A selection like this gives us some relief from the monstrous horrors of our days. Today we only hear about disasters, betrayals, fires, sicknesses and other such things. Here, no. Everything turns out well. The events occur like this: a virtuous and happy family, then a shipwreck and affliction, followed by an even happier outcome. Everything ends in smiles.

We returned to see the stars again

And thence we came forth to see the stars again

What a relief! After seeing Hell and returning to earth, Dante says in his Divine Comedy: "E quindi uscimmo a riveder le stelle" (And thence we came forth to see the stars again), because in Hell there are no stars.

When I read texts like this, I have the desire to repeat his phrase. We can see the stars again.

You see that Xenophon and Maria were a couple that had the full blessing of Heaven and Earth. Both were from noble and wealthy families and live in Constantinople, the most important city in the world at that time. We recall the marvelous panorama of the Basilica of Hagias Sophia, the palaces, churches, baths, monuments and all the pomp of Constantinople.

The couple lived in that grand city in the love of God. They formed their sons very well. A moment would arrive when God would knock at the door of those noble souls, asking whether or not they would accept the Cross. The way the Cross was presented to them is easy to perceive.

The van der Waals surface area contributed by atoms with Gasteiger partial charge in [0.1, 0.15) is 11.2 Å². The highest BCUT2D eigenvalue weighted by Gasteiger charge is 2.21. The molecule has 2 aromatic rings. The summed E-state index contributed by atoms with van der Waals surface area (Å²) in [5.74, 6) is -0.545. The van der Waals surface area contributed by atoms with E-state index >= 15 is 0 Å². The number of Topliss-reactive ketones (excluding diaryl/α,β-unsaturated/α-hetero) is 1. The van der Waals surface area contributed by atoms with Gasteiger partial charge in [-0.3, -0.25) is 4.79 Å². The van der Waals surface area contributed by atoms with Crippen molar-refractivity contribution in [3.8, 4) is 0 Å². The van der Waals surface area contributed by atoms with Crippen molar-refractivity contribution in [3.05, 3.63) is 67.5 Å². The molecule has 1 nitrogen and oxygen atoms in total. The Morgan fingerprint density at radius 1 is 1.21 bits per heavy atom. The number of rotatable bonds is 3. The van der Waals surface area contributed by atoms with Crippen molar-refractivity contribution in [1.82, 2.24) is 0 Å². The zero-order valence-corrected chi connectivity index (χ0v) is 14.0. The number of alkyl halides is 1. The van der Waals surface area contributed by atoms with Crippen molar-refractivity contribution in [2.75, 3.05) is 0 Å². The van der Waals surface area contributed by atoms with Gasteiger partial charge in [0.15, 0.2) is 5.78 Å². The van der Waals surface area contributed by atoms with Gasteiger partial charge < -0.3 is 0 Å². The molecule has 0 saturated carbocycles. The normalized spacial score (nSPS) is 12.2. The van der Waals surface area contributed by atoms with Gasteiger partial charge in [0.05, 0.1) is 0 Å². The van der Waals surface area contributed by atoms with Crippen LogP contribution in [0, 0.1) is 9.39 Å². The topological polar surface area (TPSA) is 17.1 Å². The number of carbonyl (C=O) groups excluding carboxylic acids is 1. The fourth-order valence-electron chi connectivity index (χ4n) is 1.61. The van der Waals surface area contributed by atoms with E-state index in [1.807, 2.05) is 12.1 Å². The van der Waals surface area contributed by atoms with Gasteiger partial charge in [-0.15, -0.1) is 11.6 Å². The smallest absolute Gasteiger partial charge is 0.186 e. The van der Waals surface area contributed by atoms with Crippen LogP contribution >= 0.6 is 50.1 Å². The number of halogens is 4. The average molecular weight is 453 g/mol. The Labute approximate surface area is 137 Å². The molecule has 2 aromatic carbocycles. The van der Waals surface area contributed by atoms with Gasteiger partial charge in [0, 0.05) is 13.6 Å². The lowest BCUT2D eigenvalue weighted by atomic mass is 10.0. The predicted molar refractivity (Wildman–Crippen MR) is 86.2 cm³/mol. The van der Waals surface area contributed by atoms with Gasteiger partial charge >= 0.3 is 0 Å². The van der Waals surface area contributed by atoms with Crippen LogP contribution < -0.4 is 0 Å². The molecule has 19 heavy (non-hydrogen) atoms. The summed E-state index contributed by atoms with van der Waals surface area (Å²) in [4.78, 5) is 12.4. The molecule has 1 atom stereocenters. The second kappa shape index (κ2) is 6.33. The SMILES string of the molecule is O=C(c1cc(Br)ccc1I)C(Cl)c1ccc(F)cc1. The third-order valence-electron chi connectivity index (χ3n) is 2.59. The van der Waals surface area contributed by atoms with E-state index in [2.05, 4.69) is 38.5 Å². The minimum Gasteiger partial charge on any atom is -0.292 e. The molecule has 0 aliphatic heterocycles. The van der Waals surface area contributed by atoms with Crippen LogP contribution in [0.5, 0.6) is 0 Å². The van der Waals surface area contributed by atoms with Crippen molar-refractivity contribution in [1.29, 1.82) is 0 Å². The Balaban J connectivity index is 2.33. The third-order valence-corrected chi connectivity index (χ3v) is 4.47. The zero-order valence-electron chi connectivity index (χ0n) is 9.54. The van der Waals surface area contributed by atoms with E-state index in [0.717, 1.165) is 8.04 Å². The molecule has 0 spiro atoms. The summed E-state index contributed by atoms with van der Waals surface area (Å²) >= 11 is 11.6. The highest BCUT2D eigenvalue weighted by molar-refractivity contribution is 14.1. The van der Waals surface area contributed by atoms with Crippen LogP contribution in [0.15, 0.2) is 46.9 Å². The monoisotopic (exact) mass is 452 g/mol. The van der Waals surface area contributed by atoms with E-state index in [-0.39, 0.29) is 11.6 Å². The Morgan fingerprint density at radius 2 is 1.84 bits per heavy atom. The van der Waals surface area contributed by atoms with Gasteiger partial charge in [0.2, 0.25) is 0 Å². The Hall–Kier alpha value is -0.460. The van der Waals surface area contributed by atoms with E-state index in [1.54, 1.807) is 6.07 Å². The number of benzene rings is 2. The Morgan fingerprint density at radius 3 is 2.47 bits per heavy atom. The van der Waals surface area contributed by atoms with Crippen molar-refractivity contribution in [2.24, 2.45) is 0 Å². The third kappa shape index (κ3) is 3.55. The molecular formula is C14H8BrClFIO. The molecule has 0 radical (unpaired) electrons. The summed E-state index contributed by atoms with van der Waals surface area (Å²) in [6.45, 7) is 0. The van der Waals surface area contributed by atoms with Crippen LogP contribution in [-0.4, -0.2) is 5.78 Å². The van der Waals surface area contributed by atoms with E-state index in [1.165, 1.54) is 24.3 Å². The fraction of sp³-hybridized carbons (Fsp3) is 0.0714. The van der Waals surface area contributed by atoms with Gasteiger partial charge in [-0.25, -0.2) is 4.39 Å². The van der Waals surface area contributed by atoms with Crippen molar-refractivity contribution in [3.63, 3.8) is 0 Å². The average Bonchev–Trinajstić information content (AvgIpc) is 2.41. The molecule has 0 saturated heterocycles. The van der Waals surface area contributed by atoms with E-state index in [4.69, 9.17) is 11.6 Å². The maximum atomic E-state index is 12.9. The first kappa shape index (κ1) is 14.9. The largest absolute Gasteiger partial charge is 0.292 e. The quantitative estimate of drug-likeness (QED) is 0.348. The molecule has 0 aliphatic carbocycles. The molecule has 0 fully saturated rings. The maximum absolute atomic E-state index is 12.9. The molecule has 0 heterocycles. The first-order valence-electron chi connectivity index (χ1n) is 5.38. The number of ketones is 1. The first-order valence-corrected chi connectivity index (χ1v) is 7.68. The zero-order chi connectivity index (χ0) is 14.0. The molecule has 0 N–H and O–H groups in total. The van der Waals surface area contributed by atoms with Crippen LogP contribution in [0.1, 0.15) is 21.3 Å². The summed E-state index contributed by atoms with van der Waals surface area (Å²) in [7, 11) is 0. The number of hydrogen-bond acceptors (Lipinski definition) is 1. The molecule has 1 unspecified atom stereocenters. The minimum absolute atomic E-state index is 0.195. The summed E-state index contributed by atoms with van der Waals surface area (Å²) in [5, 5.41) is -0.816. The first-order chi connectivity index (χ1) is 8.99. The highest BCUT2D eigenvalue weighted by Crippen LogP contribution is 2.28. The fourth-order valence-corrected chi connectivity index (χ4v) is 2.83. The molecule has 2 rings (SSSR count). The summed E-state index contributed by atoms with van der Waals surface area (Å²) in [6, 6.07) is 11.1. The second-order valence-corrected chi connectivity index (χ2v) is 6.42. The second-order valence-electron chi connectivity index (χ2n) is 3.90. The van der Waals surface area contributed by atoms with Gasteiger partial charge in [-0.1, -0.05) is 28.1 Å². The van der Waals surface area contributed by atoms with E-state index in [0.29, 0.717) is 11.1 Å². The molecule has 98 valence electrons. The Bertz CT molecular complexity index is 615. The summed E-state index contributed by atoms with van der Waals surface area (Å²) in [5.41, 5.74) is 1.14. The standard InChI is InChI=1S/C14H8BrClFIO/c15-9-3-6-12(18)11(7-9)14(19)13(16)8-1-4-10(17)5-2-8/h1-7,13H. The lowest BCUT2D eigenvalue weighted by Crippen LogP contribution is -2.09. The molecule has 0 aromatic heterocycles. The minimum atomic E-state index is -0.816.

First was a natural separation from the sons – they went to study in a famous school in Phoenicia; then, the shipwreck and their dispersion. With the apparent loss of their sons, the parents suffered great affliction. Did they die?

In a wonderful way the two sons ended at the same monastery under the direction of the same holy superior. There they progressed in holiness and transformed themselves without the knowledge of their family. Why? Either they were detaching themselves from their family and did not write to their parents or the letters they sent from Jerusalem did not arrive in Constantinople.

The fact is that the parents suffered more or less what the Holy Family suffered when Our Lady and St. Joseph discovered the Child Jesus was not with them on their return from Jerusalem.

Madonna Xenophon Monastery

Icon of the Xenophon Monastery, called The Directress, or ‘She who points the way’

Xenophon and Maria were anguished, but they had faith. Learning about the shipwreck, they prayed all night asking for a sign to know where they could find their sons. They had a vision and saw one sitting in a throne and the other wearing a shining diadem with precious stones, both at the side of Our Lord Jesus Christ. These are symbols of a high spiritual perfection.